A Los Angeles Superior Court judge ruled Thursday in a case in which Compton parents signed a petition to convert their low-performing public school into a charter campus.
California’s new “parent trigger” law allows a majority of a public school’s parents to overhaul their low-performing campus. Compton Unified began verifying signatures from one such petition last week by summoning parents to show up at the school at designated times, show official identification and sign a document to verify that they’d signed the initial petition.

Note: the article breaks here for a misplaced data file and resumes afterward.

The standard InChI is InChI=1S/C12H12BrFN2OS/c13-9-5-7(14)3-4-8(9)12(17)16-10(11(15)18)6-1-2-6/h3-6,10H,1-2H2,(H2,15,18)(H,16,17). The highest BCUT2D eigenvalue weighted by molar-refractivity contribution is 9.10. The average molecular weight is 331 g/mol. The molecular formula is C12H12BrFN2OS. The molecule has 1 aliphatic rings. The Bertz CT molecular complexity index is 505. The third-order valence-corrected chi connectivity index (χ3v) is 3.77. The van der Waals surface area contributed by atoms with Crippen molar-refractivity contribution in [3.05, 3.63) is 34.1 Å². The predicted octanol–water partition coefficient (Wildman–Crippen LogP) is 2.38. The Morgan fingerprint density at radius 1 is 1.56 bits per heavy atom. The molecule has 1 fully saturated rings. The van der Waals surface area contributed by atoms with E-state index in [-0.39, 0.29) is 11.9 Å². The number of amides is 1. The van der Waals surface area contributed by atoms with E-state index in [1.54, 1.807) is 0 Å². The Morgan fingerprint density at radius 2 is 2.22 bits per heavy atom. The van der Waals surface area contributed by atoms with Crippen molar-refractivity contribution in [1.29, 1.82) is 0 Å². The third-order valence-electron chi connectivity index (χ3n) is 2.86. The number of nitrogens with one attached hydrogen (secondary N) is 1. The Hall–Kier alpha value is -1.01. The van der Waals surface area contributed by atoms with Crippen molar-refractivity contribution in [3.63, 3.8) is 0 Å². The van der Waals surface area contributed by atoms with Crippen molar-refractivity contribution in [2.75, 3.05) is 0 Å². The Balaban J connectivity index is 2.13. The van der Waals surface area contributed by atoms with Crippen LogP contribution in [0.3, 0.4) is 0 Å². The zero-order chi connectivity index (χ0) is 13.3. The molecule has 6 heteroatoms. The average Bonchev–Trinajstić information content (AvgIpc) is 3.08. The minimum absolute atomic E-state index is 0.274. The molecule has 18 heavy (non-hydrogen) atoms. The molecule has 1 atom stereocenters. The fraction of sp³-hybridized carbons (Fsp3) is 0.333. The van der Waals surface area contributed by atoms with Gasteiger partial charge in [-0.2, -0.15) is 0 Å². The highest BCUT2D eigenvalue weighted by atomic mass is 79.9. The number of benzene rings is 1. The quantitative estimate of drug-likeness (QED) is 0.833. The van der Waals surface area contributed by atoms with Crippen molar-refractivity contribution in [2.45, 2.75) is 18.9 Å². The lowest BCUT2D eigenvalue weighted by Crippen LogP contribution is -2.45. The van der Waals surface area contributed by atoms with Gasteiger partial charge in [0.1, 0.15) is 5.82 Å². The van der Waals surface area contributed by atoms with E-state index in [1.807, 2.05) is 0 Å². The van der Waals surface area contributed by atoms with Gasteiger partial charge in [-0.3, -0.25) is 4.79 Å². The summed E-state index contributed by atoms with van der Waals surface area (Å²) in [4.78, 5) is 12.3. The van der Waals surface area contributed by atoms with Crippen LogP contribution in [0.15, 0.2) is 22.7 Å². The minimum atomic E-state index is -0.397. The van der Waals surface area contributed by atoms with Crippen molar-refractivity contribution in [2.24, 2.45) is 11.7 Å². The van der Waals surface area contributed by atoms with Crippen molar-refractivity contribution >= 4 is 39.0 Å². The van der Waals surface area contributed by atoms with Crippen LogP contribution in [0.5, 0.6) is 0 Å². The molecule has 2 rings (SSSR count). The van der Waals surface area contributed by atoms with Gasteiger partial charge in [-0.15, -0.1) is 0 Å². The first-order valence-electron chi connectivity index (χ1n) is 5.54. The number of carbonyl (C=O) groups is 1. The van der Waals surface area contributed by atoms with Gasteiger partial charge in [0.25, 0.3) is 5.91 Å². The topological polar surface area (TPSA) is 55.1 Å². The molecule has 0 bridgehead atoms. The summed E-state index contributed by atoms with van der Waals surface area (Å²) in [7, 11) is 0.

Ben Austin’s group, Parent Revolution, filed a legal complaint against that process. "The judge basically said that you can’t make it more difficult to sign a parent trigger petition than it is to vote for president of the United States."
The injunction stops Compton’s validation process and sets another hearing at the end of this month to rule on a proper way to validate parent trigger signatures. In a statement, Compton Unified officials said they’re confident that the court will find its verification method legal.
Both sides have been locked in a nasty war of words. Each side accuses the other of using intimidation to recruit parents to their side.